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Lost And Found: Missing Rembrandt, Dürer Prints Turn Up At Boston Library

Boston Public Library President Amy Ryan, left, and Conservation Officer Lauren Shott hold the recovered prints by Albrecht Durer and Rembrandt van Rijn.

Not lost, just misplaced. That's the word from the Boston Library after it found two missing prints – a Dürer and Rembrandt worth a combined $630,000.

But their presumed loss had already set in motion a chain of events, including an FBI criminal probe and the resignation of the library's president.

On Wednesday, a day before they were found, Boston Library President Amy Ryan announced her resignation in the face of mounting criticism over the "missing" prints – one by German Renaissance artist Albrecht Dürer titled "Adam and Eve" valued at about $600,000 and the other, a Rembrandt self-portrait worth an estimated $20,000 to $30,000. Ryan said she would step down effective July 3.

The fact that the prints surfaced just 80 feet from where they were supposed to have been filed, is "a cloud lifted, a burden off our shoulders," Ryan told The Boston Globe. "Everyone is happy."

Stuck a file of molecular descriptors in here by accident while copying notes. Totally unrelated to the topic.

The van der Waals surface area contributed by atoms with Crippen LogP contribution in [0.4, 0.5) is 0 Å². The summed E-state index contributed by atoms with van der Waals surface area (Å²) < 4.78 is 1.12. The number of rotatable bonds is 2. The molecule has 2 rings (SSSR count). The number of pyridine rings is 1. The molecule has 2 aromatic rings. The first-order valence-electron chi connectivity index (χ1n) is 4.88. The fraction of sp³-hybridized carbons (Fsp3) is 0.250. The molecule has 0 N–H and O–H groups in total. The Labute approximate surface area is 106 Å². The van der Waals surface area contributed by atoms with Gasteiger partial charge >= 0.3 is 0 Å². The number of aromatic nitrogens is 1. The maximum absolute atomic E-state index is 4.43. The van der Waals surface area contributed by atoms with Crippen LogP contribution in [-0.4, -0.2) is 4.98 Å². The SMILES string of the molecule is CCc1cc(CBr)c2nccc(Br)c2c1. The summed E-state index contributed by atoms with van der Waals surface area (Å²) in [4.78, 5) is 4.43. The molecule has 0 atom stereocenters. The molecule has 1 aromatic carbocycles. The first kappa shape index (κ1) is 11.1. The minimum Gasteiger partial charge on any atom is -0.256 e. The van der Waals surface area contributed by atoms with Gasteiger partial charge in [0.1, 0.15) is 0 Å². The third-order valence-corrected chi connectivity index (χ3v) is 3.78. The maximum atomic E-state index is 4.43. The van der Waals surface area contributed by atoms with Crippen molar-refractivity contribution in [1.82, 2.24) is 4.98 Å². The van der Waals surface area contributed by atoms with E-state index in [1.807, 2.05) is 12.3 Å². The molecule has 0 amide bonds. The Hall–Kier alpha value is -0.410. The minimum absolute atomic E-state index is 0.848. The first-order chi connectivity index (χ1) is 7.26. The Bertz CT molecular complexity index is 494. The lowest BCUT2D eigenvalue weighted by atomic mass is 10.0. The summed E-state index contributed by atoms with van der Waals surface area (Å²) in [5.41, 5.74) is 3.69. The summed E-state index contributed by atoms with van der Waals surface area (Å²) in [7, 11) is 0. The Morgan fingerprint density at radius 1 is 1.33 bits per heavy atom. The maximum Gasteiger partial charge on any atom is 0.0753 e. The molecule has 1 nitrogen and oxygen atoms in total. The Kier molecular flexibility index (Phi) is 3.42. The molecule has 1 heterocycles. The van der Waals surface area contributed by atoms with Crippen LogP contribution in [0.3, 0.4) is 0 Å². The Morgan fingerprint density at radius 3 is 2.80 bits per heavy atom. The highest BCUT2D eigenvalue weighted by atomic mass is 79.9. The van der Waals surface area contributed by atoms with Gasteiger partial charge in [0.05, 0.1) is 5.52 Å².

The prints were found by library conservation officer Lauren Schott in the Copley Square branch during an exhaustive eight-week search of the stacks. Fourteen employees pored through more than half of the 320,000 items located there.

"I was shocked to find the two prints, but it really was just luck of the draw," Schott said in a statement quoted by the Globe. "Any one of the team that's been looking for the Dürer and Rembrandt could have found them."

Melina Schuler, a library spokeswoman, was quoted by the Globe as brushing dismissing the suggestion that someone might have taken the prints and then returned them. She said they were believed to have been misfiled about a year ago in a simple case of "human error."

Even so, Boston Police Commissioner William Evens says the investigation will continue, insisting that "The investigation is not over."

As for Ryan? "It was my decision to resign ... and it's still in place," she said, according to The Boston Herald. "I'm just so happy that the prints have been located."

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